London – Wallace Collection

People say vaguely, “The Wallace Collection? Oh, yes, I really must go some day; I’ve heard of it so many times,” and the “some day” recedes and London is left behind and that most delightful place remains unseen.

And yet this treasure-house is so easy to reach. The shopper at Debenham and Freebody’s need only turn up Duke Street at the corner where Wigmore Street embraces Lower Seymour Street, and there is Manchester House at the far side of Manchester Square.

If you have only a short time to spend there, give it all to the French pictures. They are the piece de resistance of the Wallace Collection, gathered by two men who loved France and spent most of their lives there. The story of the Hertfords who made the Wallace Collection is almost as interesting as anything in their house. The first Marquess of Hertford had thirteen children, and the portraits he asked Reynolds to paint of two of his daughters (Nos. 31 and 33) were the nucleus of the collection. The second marquess only added Reynolds’ ” Nelly O’Brien ” and the Romney ” Perdita.”

His son was the celebrated Marquess of Hertford whose meteoric career enlivened the first half of the last century-the original of both Thackeray’s Marquis of Steyne and Lord Beaconsfield’s Coningsby, whose wealth, wit and reckless egoism provided food for gossip for many a year. It was for him that Decimus Burton built St. Dunstan’s in Regent’s Park, and he filled it with objets d’art of all kinds, and a number of pictures, chiefly of the Dutch school.

His son, Richard Seymaur-Conway, fourth Marquess of Hertford, spent his life in amassing, with the help of Sir Richard Wallace, the collection that is now the property of the British nation. M. Yriarte, a French art expert who knew this eccentric nobleman well, published an account of his curious life in the Pall Mall Magazine for September 1900, but it is not possible to give the details now.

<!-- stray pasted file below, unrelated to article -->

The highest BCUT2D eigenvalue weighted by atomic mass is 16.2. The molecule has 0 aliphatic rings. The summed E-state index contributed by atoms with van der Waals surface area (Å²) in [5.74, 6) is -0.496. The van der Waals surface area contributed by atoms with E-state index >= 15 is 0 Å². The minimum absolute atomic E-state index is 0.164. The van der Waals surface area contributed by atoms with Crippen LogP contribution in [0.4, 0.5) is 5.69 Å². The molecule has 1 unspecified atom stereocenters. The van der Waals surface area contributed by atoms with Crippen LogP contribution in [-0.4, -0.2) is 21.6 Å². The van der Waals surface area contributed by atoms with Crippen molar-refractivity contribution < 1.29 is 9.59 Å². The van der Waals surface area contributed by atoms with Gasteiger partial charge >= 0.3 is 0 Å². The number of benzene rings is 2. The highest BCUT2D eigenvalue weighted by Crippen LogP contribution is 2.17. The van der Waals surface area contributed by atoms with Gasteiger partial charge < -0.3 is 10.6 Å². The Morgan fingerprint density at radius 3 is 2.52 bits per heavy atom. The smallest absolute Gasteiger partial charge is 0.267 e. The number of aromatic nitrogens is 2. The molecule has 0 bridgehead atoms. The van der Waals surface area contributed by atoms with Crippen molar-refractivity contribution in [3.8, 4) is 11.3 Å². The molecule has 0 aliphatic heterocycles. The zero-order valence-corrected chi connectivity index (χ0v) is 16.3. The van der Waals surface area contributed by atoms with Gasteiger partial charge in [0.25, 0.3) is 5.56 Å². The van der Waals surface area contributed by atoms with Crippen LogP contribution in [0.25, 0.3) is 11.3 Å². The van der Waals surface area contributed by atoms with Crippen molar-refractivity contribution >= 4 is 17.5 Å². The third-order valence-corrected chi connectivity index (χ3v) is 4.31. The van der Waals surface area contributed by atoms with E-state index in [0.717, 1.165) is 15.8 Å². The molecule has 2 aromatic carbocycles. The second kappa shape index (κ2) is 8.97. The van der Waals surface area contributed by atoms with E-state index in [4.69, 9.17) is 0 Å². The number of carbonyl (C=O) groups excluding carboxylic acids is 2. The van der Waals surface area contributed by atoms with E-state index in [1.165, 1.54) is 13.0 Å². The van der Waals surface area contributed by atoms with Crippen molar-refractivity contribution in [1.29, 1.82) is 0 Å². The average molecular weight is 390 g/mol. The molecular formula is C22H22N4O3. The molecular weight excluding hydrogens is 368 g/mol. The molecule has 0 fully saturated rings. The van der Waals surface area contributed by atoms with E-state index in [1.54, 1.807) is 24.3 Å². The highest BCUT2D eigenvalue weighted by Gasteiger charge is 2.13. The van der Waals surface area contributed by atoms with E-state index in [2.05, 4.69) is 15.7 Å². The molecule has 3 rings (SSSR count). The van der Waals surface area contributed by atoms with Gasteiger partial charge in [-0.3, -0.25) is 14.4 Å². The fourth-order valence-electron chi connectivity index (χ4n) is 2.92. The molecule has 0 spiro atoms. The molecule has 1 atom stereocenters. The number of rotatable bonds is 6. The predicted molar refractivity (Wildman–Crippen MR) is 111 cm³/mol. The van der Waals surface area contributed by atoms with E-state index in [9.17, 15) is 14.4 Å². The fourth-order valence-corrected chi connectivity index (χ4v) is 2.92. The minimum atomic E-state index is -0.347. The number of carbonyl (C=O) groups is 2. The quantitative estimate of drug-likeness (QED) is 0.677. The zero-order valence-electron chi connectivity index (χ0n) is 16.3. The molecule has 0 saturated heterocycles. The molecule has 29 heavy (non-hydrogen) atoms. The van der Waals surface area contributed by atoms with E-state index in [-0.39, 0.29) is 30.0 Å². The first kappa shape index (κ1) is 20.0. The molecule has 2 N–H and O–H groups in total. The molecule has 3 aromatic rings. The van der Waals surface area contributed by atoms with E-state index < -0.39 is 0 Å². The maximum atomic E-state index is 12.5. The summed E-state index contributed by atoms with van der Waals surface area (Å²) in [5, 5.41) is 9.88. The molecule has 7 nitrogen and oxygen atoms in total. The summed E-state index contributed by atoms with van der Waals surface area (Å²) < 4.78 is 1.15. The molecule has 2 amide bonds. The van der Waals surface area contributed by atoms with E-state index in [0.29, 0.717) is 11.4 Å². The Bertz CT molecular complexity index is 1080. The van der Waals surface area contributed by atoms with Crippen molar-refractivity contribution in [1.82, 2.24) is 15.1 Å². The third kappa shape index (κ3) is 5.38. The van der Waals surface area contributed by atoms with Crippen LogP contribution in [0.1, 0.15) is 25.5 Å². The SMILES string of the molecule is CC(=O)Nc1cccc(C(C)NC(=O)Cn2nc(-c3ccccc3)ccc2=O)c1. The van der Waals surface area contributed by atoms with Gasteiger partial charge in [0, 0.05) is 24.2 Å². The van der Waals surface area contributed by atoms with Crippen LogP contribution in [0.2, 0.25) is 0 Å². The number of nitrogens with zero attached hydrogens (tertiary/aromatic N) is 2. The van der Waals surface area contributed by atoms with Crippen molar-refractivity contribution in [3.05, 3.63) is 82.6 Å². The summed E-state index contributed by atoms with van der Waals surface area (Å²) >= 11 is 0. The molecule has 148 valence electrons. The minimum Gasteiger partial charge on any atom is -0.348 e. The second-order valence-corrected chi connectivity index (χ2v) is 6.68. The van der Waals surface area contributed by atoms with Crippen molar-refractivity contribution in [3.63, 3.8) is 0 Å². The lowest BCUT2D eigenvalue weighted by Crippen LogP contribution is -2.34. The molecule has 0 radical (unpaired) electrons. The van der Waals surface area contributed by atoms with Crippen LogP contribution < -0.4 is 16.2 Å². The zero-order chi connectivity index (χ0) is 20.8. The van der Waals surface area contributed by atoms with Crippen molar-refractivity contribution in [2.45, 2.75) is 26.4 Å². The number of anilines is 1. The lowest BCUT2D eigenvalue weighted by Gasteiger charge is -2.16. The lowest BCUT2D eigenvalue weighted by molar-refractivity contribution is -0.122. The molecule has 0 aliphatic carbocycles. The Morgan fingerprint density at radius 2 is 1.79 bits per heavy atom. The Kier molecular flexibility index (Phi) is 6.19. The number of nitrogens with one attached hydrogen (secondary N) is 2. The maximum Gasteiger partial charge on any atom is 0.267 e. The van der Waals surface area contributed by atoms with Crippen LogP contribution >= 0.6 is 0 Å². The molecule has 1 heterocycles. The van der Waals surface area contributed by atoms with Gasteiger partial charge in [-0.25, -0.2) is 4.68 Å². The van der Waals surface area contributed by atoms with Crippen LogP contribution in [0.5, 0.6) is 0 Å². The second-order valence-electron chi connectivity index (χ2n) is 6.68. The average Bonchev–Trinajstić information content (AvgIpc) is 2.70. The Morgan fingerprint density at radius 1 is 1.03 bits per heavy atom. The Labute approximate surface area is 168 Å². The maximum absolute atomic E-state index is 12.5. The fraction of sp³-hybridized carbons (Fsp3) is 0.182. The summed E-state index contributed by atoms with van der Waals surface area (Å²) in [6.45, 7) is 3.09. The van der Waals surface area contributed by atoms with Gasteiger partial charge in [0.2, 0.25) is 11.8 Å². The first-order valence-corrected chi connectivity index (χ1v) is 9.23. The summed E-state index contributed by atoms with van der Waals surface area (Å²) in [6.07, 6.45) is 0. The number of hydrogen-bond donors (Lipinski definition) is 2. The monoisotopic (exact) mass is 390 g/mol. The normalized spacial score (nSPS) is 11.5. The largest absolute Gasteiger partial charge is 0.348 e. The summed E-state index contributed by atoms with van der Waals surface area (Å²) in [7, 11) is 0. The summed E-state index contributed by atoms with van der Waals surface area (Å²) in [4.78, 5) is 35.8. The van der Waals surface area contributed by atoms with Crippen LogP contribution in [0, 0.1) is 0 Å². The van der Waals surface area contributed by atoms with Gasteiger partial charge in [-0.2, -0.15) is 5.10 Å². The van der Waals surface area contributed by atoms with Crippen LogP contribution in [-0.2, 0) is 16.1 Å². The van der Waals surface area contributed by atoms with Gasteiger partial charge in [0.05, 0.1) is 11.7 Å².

Sir Richard Wallace inherited his wealth and his pictures. His name is legendary here in England, but in Paris it is a household word, for every thirsty street urchin calls the graceful bronze drinking fountains he put all over the city ” un Vallace.”

M. Francisque Sarcey, who never met Sir Richard Wallace, has expressed in the dedication of his Le Siege de Paris something of the feeling Parisians had for this Englishman who stayed in the city, sharing their perils and discomforts and proving his sympathy by immense gifts. Luckily for us, his friendship did not induce him to leave the Hertford Collection to France. He had always shared his father’s passion for collecting, and began to buy pictures as a young man. The Corot, Rousseau’s lovely Forest Glade, and the enchanting fresco on plaster of a Boy Reading ‘by the Milanese artist Foppa, are among the works he bought.

To come back to the French pictures: there is no example of Chardin’s work (to see ” Le Benedicite ” you must go to the Louvre), but there are eight pictures by his pupil Fragonard, and if the Louvre has ” The Music Lesson,” Hertford House has the ” Gardens of the Villa d’Este.”

I think the Fragonards must be seen if there is time for nothing else; not because Fragonard is a greater artist than the others, but because his work may be better studied here than in his own country.

There is a lovely interior of Fragonard’s in the National Gallery, and a ” Lady with a Dog ” in the Tennant Collection, 34 Queen Anne’s Gate, but I am informed that the present occupiers of the Glenconner mansion do not follow the generous custom of the owners in admitting the public on Wednesdays and Saturdays from two to six.

The eccentric Marquess’s statement, ” I only like pleasing pictures,” perhaps accounts for the number of Greuze canvases-over a score; but the collection is particularly rich in eighteenth-century French painters – Largilliere, Watteau, Nattier, Lancret, Vernet, Van Loo, Boucher, etc.

If you have time for two visits, spend the second with the Dutch pictures, where the Rembrandt portraits almost console me for the absence of Vermeer’s. One must go to the National Gallery to see the ” Lady at the Virginal.”

Among the fifty-seven artists represented, there are many old friends, Frans Hals, Brouwer, Van Ostade, Gerard Dou, Terborch, Wouverman with his inevitable white horse, six of the excellent Ruysdaels-that somehow never give me as much pleasure as Metsu’s charming pictures-Hobbema, the Flemish Teniers, and eight Rubens (he is more likeable here than in the Louvre).

Of course there are numberless other treasures. A very complete catalogue will tell you all about them, but I hope I have made you want to go and buy that catalogue.